Ugandan government makes concessions to anti-homosexuality stance

The Ugandan government has agreed to some compromises to appease its western partners after the country’s enactment of a contentious law against homosexuality in February led to aid cuts.

According to a report by The East African, the government has vowed to provide treatment for homosexuals under the national HIV prevention scheme and also ensure they are protected from threats and harassment.

These concessions come as anti-homosexual sentiments are running high in Uganda. Reports indicate that homosexuals are ridiculed and attacked by mobs and face discrimination at public health centers.

The rate of suicide among homosexuals has reportedly also increased, with a large percentage of them allegedly opting to skip the country.

The Ministry of Foreign Affairs has further disclosed that a private unit has been made available at the Mulago National Referral Hospital for homosexuals to receive medical care.

However, Ugandan officials insist that the Anti-Homosexuality Act, which prescribes life imprisonment for repeat offenders and requires people to report violators, has not been repealed or amended.

President Yoweri Musuveni’s signing of the bill earlier in the year attracted accusations from several western governments that Ugandan authorities are infringing on the fundamental human rights of the country’s lesbian, gay, bisexual and transgender (LGBT) community.

While the United States government has noted that a review of the nation’s relationship with Uganda will be conducted. Denmark, Norway, Sweden and the World Bank have reportedly made aid cuts in a bid to twist the Ugandan government’s arm.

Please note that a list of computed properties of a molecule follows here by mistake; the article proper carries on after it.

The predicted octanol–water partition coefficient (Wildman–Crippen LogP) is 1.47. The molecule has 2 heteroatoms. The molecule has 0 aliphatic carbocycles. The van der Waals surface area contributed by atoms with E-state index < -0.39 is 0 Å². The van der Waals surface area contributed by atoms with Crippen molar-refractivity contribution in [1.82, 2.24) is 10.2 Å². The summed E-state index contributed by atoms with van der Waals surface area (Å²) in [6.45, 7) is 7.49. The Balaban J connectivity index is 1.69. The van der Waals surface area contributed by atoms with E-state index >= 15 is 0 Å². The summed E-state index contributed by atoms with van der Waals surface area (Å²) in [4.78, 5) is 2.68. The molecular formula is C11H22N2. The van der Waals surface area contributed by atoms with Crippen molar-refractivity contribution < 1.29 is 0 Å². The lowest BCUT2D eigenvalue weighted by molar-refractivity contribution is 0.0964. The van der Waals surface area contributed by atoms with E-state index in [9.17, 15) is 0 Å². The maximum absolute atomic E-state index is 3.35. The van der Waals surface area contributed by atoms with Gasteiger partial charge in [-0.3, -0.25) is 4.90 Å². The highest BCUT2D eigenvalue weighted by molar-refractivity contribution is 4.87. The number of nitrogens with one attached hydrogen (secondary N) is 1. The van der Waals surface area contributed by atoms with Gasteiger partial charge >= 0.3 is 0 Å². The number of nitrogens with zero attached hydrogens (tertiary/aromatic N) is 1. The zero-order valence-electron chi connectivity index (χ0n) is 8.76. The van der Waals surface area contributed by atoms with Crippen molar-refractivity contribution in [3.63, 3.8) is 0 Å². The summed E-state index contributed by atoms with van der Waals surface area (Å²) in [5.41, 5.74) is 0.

After a meeting with Ugandan authorities, the head of a European Union delegation to Uganda, Kristian Schmidt, has revealed that aid will not be used to blackmail Uganda into legalizing same-sex relationships. His comments come in the wake of several pessimistic accusations to that effect by online Ugandan pundits.

Many commentators have also noted that the move by these European nations risks estranging them from the Ugandan populace – among whom tempers are running quite high against western interference in local affairs.

However, Scmidt’s assurance that no more aid cuts will be made and the US government’s deployment of additional military support to Uganda to hunt renowned rebel leader Joseph Kony a few weeks ago, has led many commentators to speculate that the worst part of the crisis is over.

Despite allegedly boastful comments from Ugandan officials that the country can do without western aid, reports indicate that Uganda receives more than $2 billion dollars from her international partners yearly – making about a-fifth of the nation’s annual budget.

Schmidt told the press that the EU delegation had come close to reaching an agreement with the Ugandan government on the divisive issue during their close door meeting a few weeks ago. He also revealed that the deliberations will be resumed with Ugandan officials after the EU-Africa summit in Brussels.

Photo by Carl Court/AP: President Yoweri Musuveni of Uganda.

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